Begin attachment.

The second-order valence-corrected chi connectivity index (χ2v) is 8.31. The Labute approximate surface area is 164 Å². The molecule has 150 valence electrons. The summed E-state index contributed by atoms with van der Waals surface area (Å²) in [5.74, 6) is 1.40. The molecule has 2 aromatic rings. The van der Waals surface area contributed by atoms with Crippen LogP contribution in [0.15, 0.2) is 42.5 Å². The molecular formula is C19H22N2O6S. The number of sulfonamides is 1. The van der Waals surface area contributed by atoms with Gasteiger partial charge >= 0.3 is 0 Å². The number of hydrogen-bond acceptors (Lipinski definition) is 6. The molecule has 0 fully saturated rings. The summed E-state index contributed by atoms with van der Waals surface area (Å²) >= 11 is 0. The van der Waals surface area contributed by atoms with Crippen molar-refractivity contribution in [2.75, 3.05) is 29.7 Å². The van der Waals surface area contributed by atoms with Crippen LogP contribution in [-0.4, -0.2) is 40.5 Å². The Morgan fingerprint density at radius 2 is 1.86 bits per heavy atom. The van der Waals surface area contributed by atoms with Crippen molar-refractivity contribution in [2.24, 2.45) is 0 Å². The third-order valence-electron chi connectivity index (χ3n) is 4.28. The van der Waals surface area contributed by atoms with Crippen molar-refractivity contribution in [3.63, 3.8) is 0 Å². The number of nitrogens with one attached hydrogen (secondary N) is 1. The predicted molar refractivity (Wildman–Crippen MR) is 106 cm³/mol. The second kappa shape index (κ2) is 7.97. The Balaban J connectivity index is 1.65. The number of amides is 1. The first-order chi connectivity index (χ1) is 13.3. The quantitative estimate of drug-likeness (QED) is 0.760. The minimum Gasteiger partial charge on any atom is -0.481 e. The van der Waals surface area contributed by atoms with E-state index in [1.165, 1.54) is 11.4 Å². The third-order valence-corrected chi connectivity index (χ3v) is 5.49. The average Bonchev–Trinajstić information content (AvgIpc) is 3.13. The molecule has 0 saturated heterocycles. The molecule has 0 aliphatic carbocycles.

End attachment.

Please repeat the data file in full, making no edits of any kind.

The second-order valence-corrected chi connectivity index (χ2v) is 8.31. The Labute approximate surface area is 164 Å². The molecule has 150 valence electrons. The summed E-state index contributed by atoms with van der Waals surface area (Å²) in [5.74, 6) is 1.40. The molecule has 2 aromatic rings. The van der Waals surface area contributed by atoms with Crippen LogP contribution in [0.15, 0.2) is 42.5 Å². The molecular formula is C19H22N2O6S. The number of sulfonamides is 1. The van der Waals surface area contributed by atoms with Gasteiger partial charge >= 0.3 is 0 Å². The number of hydrogen-bond acceptors (Lipinski definition) is 6. The molecule has 0 fully saturated rings. The summed E-state index contributed by atoms with van der Waals surface area (Å²) >= 11 is 0. The van der Waals surface area contributed by atoms with Crippen molar-refractivity contribution in [2.75, 3.05) is 29.7 Å². The van der Waals surface area contributed by atoms with Crippen LogP contribution in [-0.4, -0.2) is 40.5 Å². The Morgan fingerprint density at radius 2 is 1.86 bits per heavy atom. The van der Waals surface area contributed by atoms with Crippen molar-refractivity contribution in [2.24, 2.45) is 0 Å². The third-order valence-electron chi connectivity index (χ3n) is 4.28. The van der Waals surface area contributed by atoms with Crippen molar-refractivity contribution in [3.63, 3.8) is 0 Å². The number of nitrogens with one attached hydrogen (secondary N) is 1. The predicted molar refractivity (Wildman–Crippen MR) is 106 cm³/mol. The second kappa shape index (κ2) is 7.97. The Balaban J connectivity index is 1.65. The number of amides is 1. The first-order chi connectivity index (χ1) is 13.3. The quantitative estimate of drug-likeness (QED) is 0.760. The minimum Gasteiger partial charge on any atom is -0.481 e. The van der Waals surface area contributed by atoms with E-state index in [1.165, 1.54) is 11.4 Å². The third-order valence-corrected chi connectivity index (χ3v) is 5.49. The average Bonchev–Trinajstić information content (AvgIpc) is 3.13. The molecule has 0 saturated heterocycles. The molecule has 0 aliphatic carbocycles.